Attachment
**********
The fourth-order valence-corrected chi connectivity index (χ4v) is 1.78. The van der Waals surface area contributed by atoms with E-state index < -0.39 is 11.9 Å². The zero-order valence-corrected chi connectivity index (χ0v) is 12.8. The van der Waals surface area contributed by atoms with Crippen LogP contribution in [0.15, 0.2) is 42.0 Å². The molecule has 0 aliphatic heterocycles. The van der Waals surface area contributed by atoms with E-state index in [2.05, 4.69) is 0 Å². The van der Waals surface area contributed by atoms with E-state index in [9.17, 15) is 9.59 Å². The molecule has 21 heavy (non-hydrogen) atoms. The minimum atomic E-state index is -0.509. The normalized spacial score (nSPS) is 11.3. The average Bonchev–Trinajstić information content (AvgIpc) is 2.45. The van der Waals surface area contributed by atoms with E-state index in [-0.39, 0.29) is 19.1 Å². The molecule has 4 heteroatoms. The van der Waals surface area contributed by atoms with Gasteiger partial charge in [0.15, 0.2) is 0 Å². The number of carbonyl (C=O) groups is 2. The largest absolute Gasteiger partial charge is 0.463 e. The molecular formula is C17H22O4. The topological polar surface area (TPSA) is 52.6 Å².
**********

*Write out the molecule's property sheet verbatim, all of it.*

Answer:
The fourth-order valence-corrected chi connectivity index (χ4v) is 1.78. The van der Waals surface area contributed by atoms with E-state index < -0.39 is 11.9 Å². The zero-order valence-corrected chi connectivity index (χ0v) is 12.8. The van der Waals surface area contributed by atoms with Crippen LogP contribution in [0.15, 0.2) is 42.0 Å². The molecule has 0 aliphatic heterocycles. The van der Waals surface area contributed by atoms with E-state index in [2.05, 4.69) is 0 Å². The van der Waals surface area contributed by atoms with E-state index in [9.17, 15) is 9.59 Å². The molecule has 21 heavy (non-hydrogen) atoms. The minimum atomic E-state index is -0.509. The normalized spacial score (nSPS) is 11.3. The average Bonchev–Trinajstić information content (AvgIpc) is 2.45. The van der Waals surface area contributed by atoms with E-state index in [-0.39, 0.29) is 19.1 Å². The molecule has 4 heteroatoms. The van der Waals surface area contributed by atoms with Gasteiger partial charge in [0.15, 0.2) is 0 Å². The number of carbonyl (C=O) groups is 2. The largest absolute Gasteiger partial charge is 0.463 e. The molecular formula is C17H22O4. The topological polar surface area (TPSA) is 52.6 Å².